Resman says hi.

Android version distribution history

Below are a few interesting graphs automatically generated from data collected from Google's Android Dashboards. They provide some insight into the dynamics and evolution of the various Android versions that there are, and may help predict future trends.

Distribution history

The following stacked chart show the history of the relative distribution among Android versions over time. The more recent versions are at the top. At some dates the top of the chart does not exactly reach 100%, this is because Google publishes only statistics for versions that have a 0.1% or greater share, and this small amount is sometimes visible. The data is gathered by Google based on devices accessing the Market / Play Store over a 1 to 2 weeks period prior to the publication date. Hover on the chart to get the exact published percentages at a certain date.

Share by major version

This graph shows the same data but that time the lines are not stacked and the share is summed by major version codename. This makes it easier to see individual variations. It is apparent here that the major versions follow long, relatively similar lifecycle starting with a slow growth in the first few month, then ramping up strongly and climbing for about a year to reach a peak, at which point the next major version is introduced and the share starts to decline slowly. In that light Gingerbread does not seem like an outlier and Jellybean will probably enjoy a similar long slowing down before it is superseded by KitKat.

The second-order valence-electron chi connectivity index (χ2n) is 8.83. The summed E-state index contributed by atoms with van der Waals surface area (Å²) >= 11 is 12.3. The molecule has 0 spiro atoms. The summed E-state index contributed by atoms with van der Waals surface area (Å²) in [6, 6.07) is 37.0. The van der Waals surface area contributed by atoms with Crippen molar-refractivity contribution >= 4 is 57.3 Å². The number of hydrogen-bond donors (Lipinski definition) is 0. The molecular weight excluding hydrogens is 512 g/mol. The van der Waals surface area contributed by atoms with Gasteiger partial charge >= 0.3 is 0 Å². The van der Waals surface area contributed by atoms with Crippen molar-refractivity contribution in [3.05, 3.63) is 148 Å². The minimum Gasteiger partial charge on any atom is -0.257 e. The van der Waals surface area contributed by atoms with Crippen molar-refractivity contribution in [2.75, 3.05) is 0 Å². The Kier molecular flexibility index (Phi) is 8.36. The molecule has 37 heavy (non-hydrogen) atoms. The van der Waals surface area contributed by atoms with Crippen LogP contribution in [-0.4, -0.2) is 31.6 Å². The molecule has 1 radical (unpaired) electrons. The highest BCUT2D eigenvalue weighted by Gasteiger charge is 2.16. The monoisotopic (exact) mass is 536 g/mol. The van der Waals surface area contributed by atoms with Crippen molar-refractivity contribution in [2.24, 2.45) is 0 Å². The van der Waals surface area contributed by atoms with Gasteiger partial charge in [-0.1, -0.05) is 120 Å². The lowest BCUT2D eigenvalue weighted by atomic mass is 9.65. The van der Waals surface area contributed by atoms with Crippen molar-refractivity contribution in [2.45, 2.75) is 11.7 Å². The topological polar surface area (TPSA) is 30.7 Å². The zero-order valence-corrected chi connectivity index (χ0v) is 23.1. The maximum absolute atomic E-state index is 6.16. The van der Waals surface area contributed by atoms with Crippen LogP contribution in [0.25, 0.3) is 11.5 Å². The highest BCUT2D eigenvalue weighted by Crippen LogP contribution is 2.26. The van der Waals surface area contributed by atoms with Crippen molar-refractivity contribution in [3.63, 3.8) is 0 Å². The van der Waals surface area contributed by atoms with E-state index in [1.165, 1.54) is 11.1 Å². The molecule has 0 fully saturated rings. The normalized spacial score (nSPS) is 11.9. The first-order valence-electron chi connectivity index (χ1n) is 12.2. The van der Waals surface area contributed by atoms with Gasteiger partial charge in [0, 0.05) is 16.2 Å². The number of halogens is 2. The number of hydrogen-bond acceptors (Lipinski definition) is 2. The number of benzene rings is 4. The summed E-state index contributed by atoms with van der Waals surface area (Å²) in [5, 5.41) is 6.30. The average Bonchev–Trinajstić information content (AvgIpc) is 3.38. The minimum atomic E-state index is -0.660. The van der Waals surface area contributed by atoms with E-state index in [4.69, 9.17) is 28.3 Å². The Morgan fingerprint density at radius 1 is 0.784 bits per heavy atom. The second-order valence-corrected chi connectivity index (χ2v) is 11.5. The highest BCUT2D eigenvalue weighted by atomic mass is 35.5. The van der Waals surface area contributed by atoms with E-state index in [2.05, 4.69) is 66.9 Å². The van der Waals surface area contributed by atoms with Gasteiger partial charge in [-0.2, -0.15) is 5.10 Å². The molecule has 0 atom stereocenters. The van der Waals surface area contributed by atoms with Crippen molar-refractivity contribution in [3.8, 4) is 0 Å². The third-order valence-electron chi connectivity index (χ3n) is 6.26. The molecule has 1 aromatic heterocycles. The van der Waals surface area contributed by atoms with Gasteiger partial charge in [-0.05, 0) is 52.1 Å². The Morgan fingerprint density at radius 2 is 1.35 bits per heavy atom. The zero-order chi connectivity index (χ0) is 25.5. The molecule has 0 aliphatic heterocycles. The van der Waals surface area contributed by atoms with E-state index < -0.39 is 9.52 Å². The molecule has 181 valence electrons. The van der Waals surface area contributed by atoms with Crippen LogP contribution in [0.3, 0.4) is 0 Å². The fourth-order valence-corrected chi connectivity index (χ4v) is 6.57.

Adoption rate

This chart is a bit different and shows how quickly the different Android version gained support from the point they were released. It is assumed that any device that supports a given version is also retro-compatible with all versions before that. The horizontal axis is the time in months since release, which is assumed to be the date it first appeared in the statistics.

For clarity versions before Froyo are omitted from this graph and it is truncated to a 3-year period.


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Only the universe is eternal, while our youth never comes back...
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Comment left by Himanshu on 2019-01-31 10:49:44 :
this is very detailed information. thanks for sharing this and keeping it up to date. Do you have something similar for iOS as well? I`m looking to find out at what point in history did each iOS version hit a 2-5% mark in terms of penetration.
Comment left by Barry Linton de merde on 2018-12-24 19:47:50 :
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Comment left by Edward Martin on 2018-12-21 08:01:25 :